Carla de Utra Mendes
1Translated from Singularidades de Uma Rapariga Loura in Obras de Eça de Queiróz - Contos, 20th edition, Livros do Brasil, Lisbon, undated - pp. 30/34.
Press Release of the Exhibition
Mar 2nd > 31st 2007
Cristina Guerra Contemporary Art is pleased to announce an exhibition of new work by José Loureiro. For this solo exhibition at the Gallery, the artist will be exhibiting nine new paintings.
For more than a decade, José Loureiro has given preference to the pursuit of a rigorous pictorial strategy, which modifies the aesthetic of pure form, in this instance of the grid, with an element of imprecision and uncertainty, a hesitancy or reverberation of the line, which appears blurred, fuzzy, somehow unfinished or flawed, disappearing or receding, or ghostly emerging, depending on one’s perspective. This indefiniteness, this optical scintillation provided by the artist’s loose touch, charges the painting with an emotion and an engaging painterly energy.
Loureiro occupies himself intensely with the material substratum of the picture – the impressive range of greys in these new works, the paint surface, forms and general structure of the grid do not sit tightly, stably composed according to hierarchy, but are rather animated, disruptive and spreading. In this exhibition, the artist has also strived to provide his viewers with large canvases, which are devoid of any single, prime vantage point, hinting to expansion out of the frame. The sheer size of some of these works, their monumentality, makes the relationship between the painting and the viewer one that is highly enveloping, experiential and rewarding. ND
Press Release of the Exhibition
Free of any detailed judgement concerning the ensemble that comprises this exhibition, one of the most ornate aesthetic features achieved by José Loureiro rests in THE DOUBLED WORK OF PAINTING IN EACH CANVAS.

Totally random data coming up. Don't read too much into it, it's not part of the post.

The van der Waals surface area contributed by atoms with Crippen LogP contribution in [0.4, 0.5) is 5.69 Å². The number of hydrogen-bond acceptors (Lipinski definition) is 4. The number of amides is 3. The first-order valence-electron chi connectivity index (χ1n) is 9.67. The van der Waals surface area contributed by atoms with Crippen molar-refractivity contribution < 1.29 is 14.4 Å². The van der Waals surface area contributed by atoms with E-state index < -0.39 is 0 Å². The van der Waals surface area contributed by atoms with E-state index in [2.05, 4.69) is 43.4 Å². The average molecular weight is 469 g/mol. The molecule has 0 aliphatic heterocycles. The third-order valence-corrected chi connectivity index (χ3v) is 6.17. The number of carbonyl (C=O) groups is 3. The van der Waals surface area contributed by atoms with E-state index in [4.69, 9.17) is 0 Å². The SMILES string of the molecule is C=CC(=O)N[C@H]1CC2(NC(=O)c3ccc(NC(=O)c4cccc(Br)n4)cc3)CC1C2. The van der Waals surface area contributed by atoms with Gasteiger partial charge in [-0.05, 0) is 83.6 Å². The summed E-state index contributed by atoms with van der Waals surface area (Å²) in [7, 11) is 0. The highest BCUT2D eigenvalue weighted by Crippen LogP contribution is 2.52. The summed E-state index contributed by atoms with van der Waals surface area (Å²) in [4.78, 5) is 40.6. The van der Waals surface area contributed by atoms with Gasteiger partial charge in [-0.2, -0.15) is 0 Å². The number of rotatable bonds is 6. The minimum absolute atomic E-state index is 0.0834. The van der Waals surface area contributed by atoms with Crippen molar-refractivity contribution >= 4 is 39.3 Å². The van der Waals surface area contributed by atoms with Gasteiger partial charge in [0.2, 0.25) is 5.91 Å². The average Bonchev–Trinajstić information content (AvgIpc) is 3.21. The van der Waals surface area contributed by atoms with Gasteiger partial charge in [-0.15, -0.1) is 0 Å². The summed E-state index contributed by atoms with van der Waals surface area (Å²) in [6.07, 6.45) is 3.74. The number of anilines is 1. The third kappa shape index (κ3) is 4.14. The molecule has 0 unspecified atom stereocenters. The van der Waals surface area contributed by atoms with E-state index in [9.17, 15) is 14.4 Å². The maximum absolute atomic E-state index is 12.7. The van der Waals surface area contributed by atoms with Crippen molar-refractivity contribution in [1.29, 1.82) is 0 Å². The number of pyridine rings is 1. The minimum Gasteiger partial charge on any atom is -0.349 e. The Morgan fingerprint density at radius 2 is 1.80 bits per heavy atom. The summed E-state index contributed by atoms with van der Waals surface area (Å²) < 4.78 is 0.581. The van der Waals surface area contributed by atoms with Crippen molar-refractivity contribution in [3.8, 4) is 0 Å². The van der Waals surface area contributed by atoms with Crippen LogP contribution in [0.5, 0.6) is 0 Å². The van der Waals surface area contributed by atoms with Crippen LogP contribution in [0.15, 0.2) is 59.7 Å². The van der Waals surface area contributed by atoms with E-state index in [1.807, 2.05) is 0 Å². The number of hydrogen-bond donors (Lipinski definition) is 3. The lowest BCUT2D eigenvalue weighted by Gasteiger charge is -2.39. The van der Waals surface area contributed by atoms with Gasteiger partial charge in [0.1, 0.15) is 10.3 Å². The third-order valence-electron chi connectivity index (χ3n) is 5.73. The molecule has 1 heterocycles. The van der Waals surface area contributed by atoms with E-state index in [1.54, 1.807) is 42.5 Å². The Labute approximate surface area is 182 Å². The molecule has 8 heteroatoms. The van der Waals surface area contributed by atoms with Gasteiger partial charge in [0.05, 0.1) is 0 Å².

According to Loureiro’s procedure, each canvas seemingly unfolds into two simultaneous paintings, forming a final unit within this astounding set of work. Otherwise said:
Behind the painted figurative presences lies another «painting», in an elaborate abstract construction where firm and transfigured remittances float, from more central impressionist chromaticity to the colourist iridescence of Matisse. All the delicacy and discreet tension, with other more remote traditions in art, for instance, the almost dazzling abstraction of some late-medieval and mannerist works, irrupt through his highly elaborate polychrome backgrounds.
The other «painting» is a figuration that can be classified as rampantly joyous. Objects of what could have once been a cold world (besides their euphoric trepidation, these objects remain indifferent), human figures delivered to physical copiousness, oscillation and dance, through vibrant incandescence, transport the beholder to a world of figurative bewilderment. Learned in overriding figuration, yet wandering through the fixed axes of references to the real, ensured by the clear outlines of the images as they are first perceived, Loureiro produces a renewal of the pictorial line, which for many decades remained to be seen in Portuguese art.
The canvas affirms itself as a dialogue between these two designations. From an intimate accomplishment, achieved with vigorously clear lines and nuances of subtle seduction, a singular work is rendered when viewed within this ensemble. Beyond the Portuguese arts context, including the one established by a mafia at the backdrop of doubtful internationalisations, Loureiro’s comparative resistance can easily be observed.
Indeed, Loureiro’s work is a gift that, if efficiently recognised, could aid a cultural context of inept promotions (which die out without ever having understood many greats, choosing to overrate the movers of a sordid and unashamedly meddling terrain of festivities, calculated by partisanships), sociologically demonstrating that the art world is capable of understanding the results of overcoming what was once new within the central spaces of current pictorial production. If this cultural context is unable to undertake this change with its licensed agents and their unethical shove, then let the public and individual connoisseurs undertake this move by letting them in to see, in their modifying assurance as true experts, unaffected by the pressures of the establishment and routines of acceptance.